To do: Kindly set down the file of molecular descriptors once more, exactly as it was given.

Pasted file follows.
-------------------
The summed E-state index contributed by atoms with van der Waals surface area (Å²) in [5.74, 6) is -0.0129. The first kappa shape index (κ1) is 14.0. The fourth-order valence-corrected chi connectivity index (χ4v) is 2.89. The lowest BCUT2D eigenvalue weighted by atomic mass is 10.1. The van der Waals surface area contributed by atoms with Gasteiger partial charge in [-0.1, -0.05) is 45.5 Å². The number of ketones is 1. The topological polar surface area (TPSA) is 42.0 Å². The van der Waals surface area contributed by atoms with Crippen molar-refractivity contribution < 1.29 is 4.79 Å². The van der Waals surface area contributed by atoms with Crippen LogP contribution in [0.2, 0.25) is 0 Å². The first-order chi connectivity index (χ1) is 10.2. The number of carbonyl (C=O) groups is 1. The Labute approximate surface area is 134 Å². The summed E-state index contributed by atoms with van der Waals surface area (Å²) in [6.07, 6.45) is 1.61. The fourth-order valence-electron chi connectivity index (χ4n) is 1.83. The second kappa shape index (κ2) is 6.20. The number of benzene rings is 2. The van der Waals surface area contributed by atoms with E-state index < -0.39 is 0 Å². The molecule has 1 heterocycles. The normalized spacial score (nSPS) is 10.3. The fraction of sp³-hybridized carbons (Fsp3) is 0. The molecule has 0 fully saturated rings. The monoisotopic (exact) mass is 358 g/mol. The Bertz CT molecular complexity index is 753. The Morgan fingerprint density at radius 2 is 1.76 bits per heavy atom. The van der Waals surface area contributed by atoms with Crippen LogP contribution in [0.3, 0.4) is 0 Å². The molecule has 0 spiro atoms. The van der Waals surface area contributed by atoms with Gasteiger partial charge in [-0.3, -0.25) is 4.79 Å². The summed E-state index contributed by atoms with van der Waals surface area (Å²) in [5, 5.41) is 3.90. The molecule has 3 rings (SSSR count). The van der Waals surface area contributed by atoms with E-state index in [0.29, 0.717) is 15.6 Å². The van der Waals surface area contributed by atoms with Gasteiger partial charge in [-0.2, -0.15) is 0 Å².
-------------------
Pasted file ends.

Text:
The summed E-state index contributed by atoms with van der Waals surface area (Å²) in [5.74, 6) is -0.0129. The first kappa shape index (κ1) is 14.0. The fourth-order valence-corrected chi connectivity index (χ4v) is 2.89. The lowest BCUT2D eigenvalue weighted by atomic mass is 10.1. The van der Waals surface area contributed by atoms with Gasteiger partial charge in [-0.1, -0.05) is 45.5 Å². The number of ketones is 1. The topological polar surface area (TPSA) is 42.0 Å². The van der Waals surface area contributed by atoms with Crippen molar-refractivity contribution < 1.29 is 4.79 Å². The van der Waals surface area contributed by atoms with Crippen LogP contribution in [0.2, 0.25) is 0 Å². The first-order chi connectivity index (χ1) is 10.2. The number of carbonyl (C=O) groups is 1. The Labute approximate surface area is 134 Å². The summed E-state index contributed by atoms with van der Waals surface area (Å²) in [6.07, 6.45) is 1.61. The fourth-order valence-electron chi connectivity index (χ4n) is 1.83. The second kappa shape index (κ2) is 6.20. The number of benzene rings is 2. The van der Waals surface area contributed by atoms with E-state index < -0.39 is 0 Å². The molecule has 1 heterocycles. The normalized spacial score (nSPS) is 10.3. The fraction of sp³-hybridized carbons (Fsp3) is 0. The molecule has 0 fully saturated rings. The monoisotopic (exact) mass is 358 g/mol. The Bertz CT molecular complexity index is 753. The Morgan fingerprint density at radius 2 is 1.76 bits per heavy atom. The van der Waals surface area contributed by atoms with Crippen LogP contribution in [0.3, 0.4) is 0 Å². The molecule has 0 spiro atoms. The van der Waals surface area contributed by atoms with Gasteiger partial charge in [-0.3, -0.25) is 4.79 Å². The summed E-state index contributed by atoms with van der Waals surface area (Å²) in [5, 5.41) is 3.90. The molecule has 3 rings (SSSR count). The van der Waals surface area contributed by atoms with E-state index in [0.29, 0.717) is 15.6 Å². The van der Waals surface area contributed by atoms with Gasteiger partial charge in [-0.2, -0.15) is 0 Å².